# [WSS-17] Using Sound in Physics Education and Understanding Fourier Series

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## Abstract

GOAL OF THE PROJECT: To utilize sound feature in Mathematica to aid in understanding of concepts, as well as use Mathematica functions to apply computational knowledge to sound analysis.

SUMMARY OF WORK: The two largest pieces of the project were a sonification of the Doppler effect, and walking through how to import an audio file and then perform a fourier analysis on it to either recreate the sound yourself or gain knowledge of the signal data.

RESULTS AND FUTURE WORK: Both of those tasks proved quite difficult, and I wasn't able to perfect either one. For the Doppler effect, all that is left is to synchronize the playing of the noise to the movement of the car, and for the Fourier analysis, I still have to determine if having students do their own is possible/feasible. Also just general development of lesson plan, and potentially introduction of relativistic Doppler effect as well.

## Results of Project

I was able to produce multiple interactive tools for attaching the experience of hearing what's happening to more mathematical representations of the the same instances:

,

Using relatively simple pieces of code:

Manipulate[{Plot[Sin[(a/400) x 2 Pi], {x, 0, 2 Pi}],
Play[Sin[a 2 Pi t], {t, 0, 3}]},
Style["Frequency Controls Pitch", 20, Bold], {{a, 20, "frequency"},
400, 800, 100}, ContinuousAction -> False]


and

Manipulate[{Sound[Play[Sin[800 2 \[Pi] t], {t, 0, 3}],
SoundVolume -> a/1000],
Plot[a Sin[2 Pi t], {t, 0, 3}, PlotRange -> {{0, 3}, {-55, 55}}]},
Style["Amplitude Controls Volume", 20, Bold], {{a, 20, "amplitude"},
1, 55, 1}]


respectively.

And additionally I worked on building a demonstration of the Doppler effect that included an audio facet so students can hear how changing each parameter changes the outcome and see the frequency over time represented in a graph. The largest obstacle here was getting the audio and the animation to start running at the exact same moment so it would be synchronized, and I haven't yet found a real solution to this issue; at the moment the animation has an extra two seconds on the front end so you have time to start it and then play the audio. But aside from that it runs well and I will continuing working on that problem as well as tweaking the aesthetic of the overall demo.

Manipulate[{Play[
Sin[(340.29/(340.29 +
v ((90 - v x)/Sqrt[d^2 + (90 - v x)^2])))^-1 2 Pi f x], {x,
0, 6}], {Animate[{Graphics[{Circle[{-10, -d}, 2], Blue, Dashed,
Line[{{-100, 0}, {80, 0}}], Red,
Scale[Disk[{-100. + v t, 5}, .35], 5], Blue,
Scale[Polygon[{{-102.6 + v t, 0}, {-102.5 + v t,
1}, {-101.8 + v t, 1}, {-101.6 + v t,
1.7}, {-99.6 + v t, 1.7}, {-99.39999999999999 + v t,
1}, {-98.6 + v t, 0.9}, {-98.6 + v t,
0}, {-102.6 + v t, 0}}], 5], LightBlue,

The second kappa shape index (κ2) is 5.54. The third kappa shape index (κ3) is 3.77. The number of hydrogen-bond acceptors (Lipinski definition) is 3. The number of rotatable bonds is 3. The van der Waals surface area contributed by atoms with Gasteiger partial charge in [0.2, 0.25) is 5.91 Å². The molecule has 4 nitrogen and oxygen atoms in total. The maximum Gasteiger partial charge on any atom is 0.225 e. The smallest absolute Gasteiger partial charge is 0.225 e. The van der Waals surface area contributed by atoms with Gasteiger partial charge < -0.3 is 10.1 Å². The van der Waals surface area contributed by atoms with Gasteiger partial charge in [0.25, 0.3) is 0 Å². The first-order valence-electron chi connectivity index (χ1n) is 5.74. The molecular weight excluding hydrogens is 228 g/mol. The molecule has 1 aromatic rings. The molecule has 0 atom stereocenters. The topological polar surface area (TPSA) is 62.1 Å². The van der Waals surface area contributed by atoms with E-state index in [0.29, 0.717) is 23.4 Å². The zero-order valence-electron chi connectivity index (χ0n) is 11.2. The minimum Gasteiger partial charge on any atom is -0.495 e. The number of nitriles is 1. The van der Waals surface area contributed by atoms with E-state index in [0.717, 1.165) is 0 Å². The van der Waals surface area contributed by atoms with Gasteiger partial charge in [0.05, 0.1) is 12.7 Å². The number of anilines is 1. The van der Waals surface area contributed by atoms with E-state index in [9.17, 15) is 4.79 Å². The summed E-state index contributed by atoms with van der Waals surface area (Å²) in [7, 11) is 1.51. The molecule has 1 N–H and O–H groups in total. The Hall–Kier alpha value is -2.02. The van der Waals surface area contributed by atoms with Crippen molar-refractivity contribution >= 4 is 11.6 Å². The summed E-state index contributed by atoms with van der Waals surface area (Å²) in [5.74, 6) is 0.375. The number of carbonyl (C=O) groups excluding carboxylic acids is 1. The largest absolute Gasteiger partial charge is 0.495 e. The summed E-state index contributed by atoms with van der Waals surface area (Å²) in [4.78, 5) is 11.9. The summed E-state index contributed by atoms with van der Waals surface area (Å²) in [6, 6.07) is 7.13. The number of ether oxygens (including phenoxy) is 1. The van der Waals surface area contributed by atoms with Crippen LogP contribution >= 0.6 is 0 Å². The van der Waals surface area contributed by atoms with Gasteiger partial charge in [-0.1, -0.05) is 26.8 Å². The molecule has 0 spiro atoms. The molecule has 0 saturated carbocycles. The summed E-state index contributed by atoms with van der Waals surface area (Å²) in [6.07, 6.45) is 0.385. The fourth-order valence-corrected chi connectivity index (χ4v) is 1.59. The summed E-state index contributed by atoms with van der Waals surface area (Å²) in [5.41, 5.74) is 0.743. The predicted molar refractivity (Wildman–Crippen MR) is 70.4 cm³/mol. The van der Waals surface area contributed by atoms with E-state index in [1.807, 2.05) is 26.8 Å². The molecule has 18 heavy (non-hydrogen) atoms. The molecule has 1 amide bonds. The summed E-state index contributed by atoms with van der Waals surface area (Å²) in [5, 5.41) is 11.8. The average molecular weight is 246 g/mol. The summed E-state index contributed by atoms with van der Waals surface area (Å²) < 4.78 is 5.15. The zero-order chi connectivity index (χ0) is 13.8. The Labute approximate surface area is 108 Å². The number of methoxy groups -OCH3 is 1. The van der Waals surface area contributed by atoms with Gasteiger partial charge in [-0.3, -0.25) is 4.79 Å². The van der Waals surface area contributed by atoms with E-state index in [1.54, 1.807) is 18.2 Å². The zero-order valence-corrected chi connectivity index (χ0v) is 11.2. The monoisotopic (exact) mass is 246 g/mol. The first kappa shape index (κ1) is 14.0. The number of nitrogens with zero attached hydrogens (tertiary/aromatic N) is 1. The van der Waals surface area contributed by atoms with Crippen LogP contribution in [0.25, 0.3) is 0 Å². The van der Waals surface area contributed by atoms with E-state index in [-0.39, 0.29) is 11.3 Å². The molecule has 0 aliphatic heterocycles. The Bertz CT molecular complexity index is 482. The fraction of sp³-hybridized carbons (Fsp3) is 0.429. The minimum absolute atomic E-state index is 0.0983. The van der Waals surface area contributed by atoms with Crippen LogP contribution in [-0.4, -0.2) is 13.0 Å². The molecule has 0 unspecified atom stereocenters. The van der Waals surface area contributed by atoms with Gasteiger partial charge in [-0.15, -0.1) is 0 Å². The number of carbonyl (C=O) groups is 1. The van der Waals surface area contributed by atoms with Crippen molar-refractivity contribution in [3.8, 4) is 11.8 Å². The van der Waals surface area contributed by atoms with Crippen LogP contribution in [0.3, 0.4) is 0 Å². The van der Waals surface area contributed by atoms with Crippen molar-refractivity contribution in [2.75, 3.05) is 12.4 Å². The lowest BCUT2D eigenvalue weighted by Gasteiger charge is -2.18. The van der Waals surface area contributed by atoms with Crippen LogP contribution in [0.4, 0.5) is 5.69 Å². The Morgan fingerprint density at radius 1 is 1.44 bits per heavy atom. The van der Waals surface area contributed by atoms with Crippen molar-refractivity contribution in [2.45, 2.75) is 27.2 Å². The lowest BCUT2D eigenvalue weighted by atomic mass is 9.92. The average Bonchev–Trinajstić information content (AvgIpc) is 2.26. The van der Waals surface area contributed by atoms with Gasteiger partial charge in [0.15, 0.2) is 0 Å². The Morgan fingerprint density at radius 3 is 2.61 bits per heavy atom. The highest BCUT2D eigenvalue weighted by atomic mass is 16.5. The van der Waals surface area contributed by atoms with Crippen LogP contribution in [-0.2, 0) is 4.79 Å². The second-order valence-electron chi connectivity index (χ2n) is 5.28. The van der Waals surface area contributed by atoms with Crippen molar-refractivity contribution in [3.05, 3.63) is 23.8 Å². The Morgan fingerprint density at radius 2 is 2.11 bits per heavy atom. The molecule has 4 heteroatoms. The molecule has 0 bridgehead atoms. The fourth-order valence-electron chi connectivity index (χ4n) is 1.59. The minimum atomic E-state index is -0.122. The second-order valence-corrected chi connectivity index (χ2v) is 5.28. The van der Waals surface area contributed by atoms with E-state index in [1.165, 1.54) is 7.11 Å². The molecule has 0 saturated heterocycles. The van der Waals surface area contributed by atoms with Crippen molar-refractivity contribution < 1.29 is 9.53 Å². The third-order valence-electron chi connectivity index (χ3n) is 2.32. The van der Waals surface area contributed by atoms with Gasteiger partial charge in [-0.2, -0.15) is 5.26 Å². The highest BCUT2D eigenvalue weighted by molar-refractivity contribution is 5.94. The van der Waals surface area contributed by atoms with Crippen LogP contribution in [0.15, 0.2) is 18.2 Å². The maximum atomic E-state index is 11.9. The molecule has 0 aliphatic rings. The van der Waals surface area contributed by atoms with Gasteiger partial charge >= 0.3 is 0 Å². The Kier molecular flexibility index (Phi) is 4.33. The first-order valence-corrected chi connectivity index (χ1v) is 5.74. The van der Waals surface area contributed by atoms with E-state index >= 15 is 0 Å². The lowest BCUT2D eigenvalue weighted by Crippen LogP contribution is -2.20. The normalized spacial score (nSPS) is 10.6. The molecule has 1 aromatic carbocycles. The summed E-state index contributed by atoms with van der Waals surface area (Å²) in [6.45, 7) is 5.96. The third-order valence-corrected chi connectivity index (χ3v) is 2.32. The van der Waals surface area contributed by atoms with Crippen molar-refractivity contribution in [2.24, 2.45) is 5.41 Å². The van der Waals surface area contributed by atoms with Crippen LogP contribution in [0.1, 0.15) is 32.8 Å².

Scale[Polygon[{{-101.8 + v t, 3}, {-101.6 + v t,
3.7}, {-99.6 + v t, 3.7}, {-99.39999999999999 + v t,
3}}], 4], Black, Scale[Disk[{-98 + v t, 3.7}, 0.3], 5],
GrayLevel[0], Scale[Disk[{-104.6 + v t, -3}, .5], 5],
Scale[Disk[{-95.6 + v t, -3}, .5], 5], GrayLevel[.5],
Scale[Disk[{-104.6 + v t, -3}, 0.25], 5],
Scale[Disk[{-95.6 + v t, -3}, 0.25], 5]},
PlotRange -> {{-70, 40}, {10, -32}},
ImageSize -> Large]}, {t, -4, 6}, AnimationRepetitions -> 1,
AnimationRunning -> False]}}, {{d, 20, "observer location"}, 0,
30, 1}, {{f, 20, "frequency emitted"}, 400, 1100,
100}, {{v, 20, "velocity of emitter"}, 25, 55, 1},
ContinuousAction -> False, SaveDefinitions -> True]


Finally, I worked on creating a module to make the concepts of Fourier transforms and analysis more accessible to students in a way that they could apply their own computational thinking to dissection of sound waves. At the moment I believe I've laid down a solid base for understanding with a few interactive tools:

The challenge now is to import an arbitrary sample of audio data and have a clear enough walkthrough that the student feels comfortable tackling that data on their own to analyze using various Mathematica functions and hopefully recreate a similar audio by rebuilding it in Mathematica.

## Conclusion

Most of the success of this project will be derived from people's reception of it. I hope to get feedback from others about how they received these tools and if these tools seem like something that would be effective in teaching. I believe though that these demos have effectively captured a chance to utilize Mathematica in an impactful way, and I am still excited to resolve my issues with sound synching as well as Fourier analysis, and I will continue to update the layout and aesthetic of the notebook as I continue to attempt building a more effective lesson plan.

See my GitHub repository for access to relevant documents, named "Physics of Sound" which contains the mentioned lesson plan.